The substitute printers, in addition to being hired on an office hire basis, may also be employed on a "personal hire" basis. Under this system, a situation employee, or a substitute selected for work on that particular day, may assign his employment opportunities that day to a substitute, regardless of the assignee's priority.

Until the early part of 1975, and subject to the usual seasonal fluctuations in the newspaper business, the Post's substitute employees were usually able to work as often as they desired, either at the Post or at the Rocky Mountain News. This stable situation began to change in late 1974. The post-Christmas advertising slump was worse than usual, and a number of situation workers with high priorities were transferred to the substitute list where they assumed seniority positions above those already on the list. Through the winter months, the availability of work continued its downward trend. The situation deteriorated even more when the Rocky Mountain News shut down its stereotyping operations in April of 1975, adding its employees to the already inflated labor pool.

It was during this period of increased unemployment at the two major newspapers in the Denver metropolitan area that most of the claims at issue here were initiated.


The threshold issue we must address is whether the Commission erred in finding that the claimants were "unemployed" within the meaning of the unemployment compensation statute. The Post argues that the claimants were never unemployed since their status as substitutes remained unchanged throughout the entire period. We disagree.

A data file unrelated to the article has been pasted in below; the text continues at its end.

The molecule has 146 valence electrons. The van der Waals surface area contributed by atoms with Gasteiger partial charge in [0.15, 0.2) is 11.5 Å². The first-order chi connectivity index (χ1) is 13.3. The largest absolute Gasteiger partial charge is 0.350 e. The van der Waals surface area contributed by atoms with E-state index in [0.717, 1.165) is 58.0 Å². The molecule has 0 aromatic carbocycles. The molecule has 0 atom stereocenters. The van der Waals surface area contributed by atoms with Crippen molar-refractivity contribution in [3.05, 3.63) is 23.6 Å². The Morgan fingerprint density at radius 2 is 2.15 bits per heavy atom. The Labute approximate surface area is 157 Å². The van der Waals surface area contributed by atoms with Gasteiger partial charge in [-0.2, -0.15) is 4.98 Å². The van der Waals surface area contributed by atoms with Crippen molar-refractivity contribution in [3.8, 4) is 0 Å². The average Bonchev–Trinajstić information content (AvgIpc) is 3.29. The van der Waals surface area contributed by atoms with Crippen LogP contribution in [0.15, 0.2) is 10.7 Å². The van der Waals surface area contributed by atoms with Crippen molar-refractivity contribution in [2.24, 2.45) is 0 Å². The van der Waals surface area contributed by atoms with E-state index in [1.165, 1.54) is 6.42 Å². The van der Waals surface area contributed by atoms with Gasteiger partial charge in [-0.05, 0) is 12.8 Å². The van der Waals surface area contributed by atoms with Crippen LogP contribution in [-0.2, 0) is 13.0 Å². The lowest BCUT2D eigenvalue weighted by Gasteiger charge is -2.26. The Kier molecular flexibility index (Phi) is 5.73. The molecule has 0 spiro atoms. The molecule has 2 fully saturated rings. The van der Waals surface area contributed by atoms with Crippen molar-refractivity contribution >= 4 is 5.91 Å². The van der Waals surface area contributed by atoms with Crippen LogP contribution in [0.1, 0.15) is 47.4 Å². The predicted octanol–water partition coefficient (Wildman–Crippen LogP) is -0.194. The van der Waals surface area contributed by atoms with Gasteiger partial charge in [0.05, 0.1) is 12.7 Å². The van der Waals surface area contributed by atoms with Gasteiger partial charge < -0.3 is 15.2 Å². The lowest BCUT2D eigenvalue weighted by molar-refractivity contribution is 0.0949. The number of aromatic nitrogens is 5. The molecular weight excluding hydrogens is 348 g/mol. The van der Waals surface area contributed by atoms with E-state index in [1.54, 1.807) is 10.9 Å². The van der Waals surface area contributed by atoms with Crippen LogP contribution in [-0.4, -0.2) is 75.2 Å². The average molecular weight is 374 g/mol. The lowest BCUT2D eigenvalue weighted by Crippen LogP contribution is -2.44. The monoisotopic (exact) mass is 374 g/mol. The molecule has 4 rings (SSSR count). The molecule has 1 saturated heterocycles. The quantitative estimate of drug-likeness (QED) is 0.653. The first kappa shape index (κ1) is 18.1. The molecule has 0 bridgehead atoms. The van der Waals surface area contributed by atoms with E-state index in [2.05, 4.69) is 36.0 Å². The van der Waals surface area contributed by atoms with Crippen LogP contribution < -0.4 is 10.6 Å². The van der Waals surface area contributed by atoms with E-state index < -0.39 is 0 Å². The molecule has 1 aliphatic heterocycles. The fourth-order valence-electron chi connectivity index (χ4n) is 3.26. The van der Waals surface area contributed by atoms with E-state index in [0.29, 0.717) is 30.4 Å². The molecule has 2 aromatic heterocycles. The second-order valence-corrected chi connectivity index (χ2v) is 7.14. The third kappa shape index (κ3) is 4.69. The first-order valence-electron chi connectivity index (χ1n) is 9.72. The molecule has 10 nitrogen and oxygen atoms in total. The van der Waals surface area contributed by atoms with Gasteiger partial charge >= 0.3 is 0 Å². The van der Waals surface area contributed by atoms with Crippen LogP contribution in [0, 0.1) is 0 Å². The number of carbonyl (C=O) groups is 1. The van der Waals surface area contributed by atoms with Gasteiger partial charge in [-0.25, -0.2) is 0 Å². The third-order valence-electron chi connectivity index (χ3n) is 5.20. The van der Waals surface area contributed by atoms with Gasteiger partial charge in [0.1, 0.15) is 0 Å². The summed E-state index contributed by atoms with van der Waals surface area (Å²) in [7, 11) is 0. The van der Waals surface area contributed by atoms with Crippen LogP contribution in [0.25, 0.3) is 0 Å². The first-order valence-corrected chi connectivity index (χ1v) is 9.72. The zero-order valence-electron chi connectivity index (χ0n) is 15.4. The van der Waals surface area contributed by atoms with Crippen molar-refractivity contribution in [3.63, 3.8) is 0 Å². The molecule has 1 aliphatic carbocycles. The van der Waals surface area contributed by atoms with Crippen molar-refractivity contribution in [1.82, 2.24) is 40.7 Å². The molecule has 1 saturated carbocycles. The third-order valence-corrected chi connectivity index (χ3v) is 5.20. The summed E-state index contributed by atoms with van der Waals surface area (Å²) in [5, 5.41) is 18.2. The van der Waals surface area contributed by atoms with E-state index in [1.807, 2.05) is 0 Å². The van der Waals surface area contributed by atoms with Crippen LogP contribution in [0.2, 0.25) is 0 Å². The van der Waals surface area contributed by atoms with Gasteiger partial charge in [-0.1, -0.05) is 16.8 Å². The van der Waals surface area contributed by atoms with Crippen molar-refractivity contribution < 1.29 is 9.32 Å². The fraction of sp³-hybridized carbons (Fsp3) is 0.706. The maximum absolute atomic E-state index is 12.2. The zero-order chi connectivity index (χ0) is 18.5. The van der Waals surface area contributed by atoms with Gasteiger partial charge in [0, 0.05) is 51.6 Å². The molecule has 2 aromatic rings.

The unemployment statute defines unemployment as either "total" or "partial":

"`Partially employed' means an individual whose wages payable to him by his regular employer for any week of less than full-time work are less than the weekly benefit amount he would be entitled to receive if totally unemployed and *1344 eligible . . . ." Section 8-70-103(18), C.R.S.1973.

"`Totally unemployed' means an individual who performs no services in any week with respect to which no wages are payable to him. . . ." Section 8-70-103(21), C.R.S.1973.

Thus, the question of whether a claimant is unemployed in any particular week is a purely mathematical inquiry: If he performs no services and receives no compensation, then he is totally unemployed; if he does receive compensation, but in an amount less than the amount of benefits he could recover if totally unemployed,[1] then he is still unemployed, though only partially. It is only when a claimant receives compensation exceeding the amount of weekly total unemployment benefits that he remains "employed" under these sections. See Industrial Commission Regulation No. 14B, 7 Code Colo. Reg. 1101-2 at p. 12.

We therefore reject the Post's arguments that the statute does not specifically cover the question, and that the employees are only "unemployed" if they have lost rights under their employment contract. Furthermore, contrary to the Post's contentions, this court's decision in Mountain States Telephone & Telegraph Co. v. Department of Labor and Employment, Colo.App., 559 P.2d 252 (1976), is not dispositive. It is true that that case contains broad language which might suggest that the statute does not specifically cover the question of threshold unemployment: